The sidewalk is public property. If you even attempt to try to ban it on sidewalks, you'll never hear the end of it from people. IMO, the ban in parks is a little overkill. Its not like the park is tiny enough to fit 4 people or something. I'm pretty sure stepping where people (mainly children) aren't at will suffice enough, the average park is big enough to accomidate everyone.

 

As for smoking at bus stops, I'm not gonna lie, I'm guilty of that sometimes but usually I do it when there's no one at the stop but me. If there's people that come to the bus stop, I simply just step away from the bus stop and stand against a building in front of the stop. Its not that hard to just step away from the bus stop.

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The sidewalk is public property. If you even attempt to try to ban it on sidewalks, you'll never hear the end of it from people. IMO, the ban in parks is a little overkill. Its not like the park is tiny enough to fit 4 people or something. I'm pretty sure stepping where people (mainly children) aren't at will suffice enough, the average park is big enough to accomidate everyone.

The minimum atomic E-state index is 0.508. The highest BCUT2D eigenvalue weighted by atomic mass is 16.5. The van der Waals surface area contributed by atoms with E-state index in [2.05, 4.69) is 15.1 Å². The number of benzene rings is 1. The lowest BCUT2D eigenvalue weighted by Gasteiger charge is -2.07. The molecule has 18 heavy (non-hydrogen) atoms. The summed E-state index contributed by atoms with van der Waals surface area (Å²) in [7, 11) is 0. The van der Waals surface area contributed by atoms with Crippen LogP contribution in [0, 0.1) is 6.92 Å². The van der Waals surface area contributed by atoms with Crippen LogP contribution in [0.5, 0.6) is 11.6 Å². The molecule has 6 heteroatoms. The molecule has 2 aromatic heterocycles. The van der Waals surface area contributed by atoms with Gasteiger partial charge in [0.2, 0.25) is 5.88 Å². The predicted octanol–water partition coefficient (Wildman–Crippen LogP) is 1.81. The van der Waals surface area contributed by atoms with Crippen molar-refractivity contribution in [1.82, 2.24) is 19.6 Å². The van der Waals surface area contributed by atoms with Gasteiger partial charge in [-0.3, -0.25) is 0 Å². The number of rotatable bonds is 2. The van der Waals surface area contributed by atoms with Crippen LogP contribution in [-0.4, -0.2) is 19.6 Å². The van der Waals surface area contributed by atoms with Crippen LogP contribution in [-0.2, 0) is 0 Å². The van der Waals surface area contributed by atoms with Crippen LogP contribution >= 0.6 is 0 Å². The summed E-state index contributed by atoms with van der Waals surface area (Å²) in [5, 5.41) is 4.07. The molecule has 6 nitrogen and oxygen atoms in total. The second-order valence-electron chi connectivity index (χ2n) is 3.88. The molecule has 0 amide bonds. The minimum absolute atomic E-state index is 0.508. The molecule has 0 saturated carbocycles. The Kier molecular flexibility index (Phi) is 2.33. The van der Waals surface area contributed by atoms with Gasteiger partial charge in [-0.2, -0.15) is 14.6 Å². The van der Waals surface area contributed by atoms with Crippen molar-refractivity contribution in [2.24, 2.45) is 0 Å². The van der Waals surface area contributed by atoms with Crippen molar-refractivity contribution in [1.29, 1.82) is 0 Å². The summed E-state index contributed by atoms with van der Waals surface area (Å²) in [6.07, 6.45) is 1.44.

As for smoking at bus stops, I'm not gonna lie, I'm guilty of that sometimes but usually I do it when there's no one at the stop but me. If there's people that come to the bus stop, I simply just step away from the bus stop and stand against a building in front of the stop. Its not that hard to just step away from the bus stop.

 

My office building requires that smokers are 15 feet away from the building if they want to smoke, so you'll see several smokers in a part of the sidewalk puffing abot. I'm glad they did that too because it was annoying to have to walk through a heap of cigarette smoke just to get into the office and then have my clothes smelling like an ashtray for the next 20 minutes or so. :mad: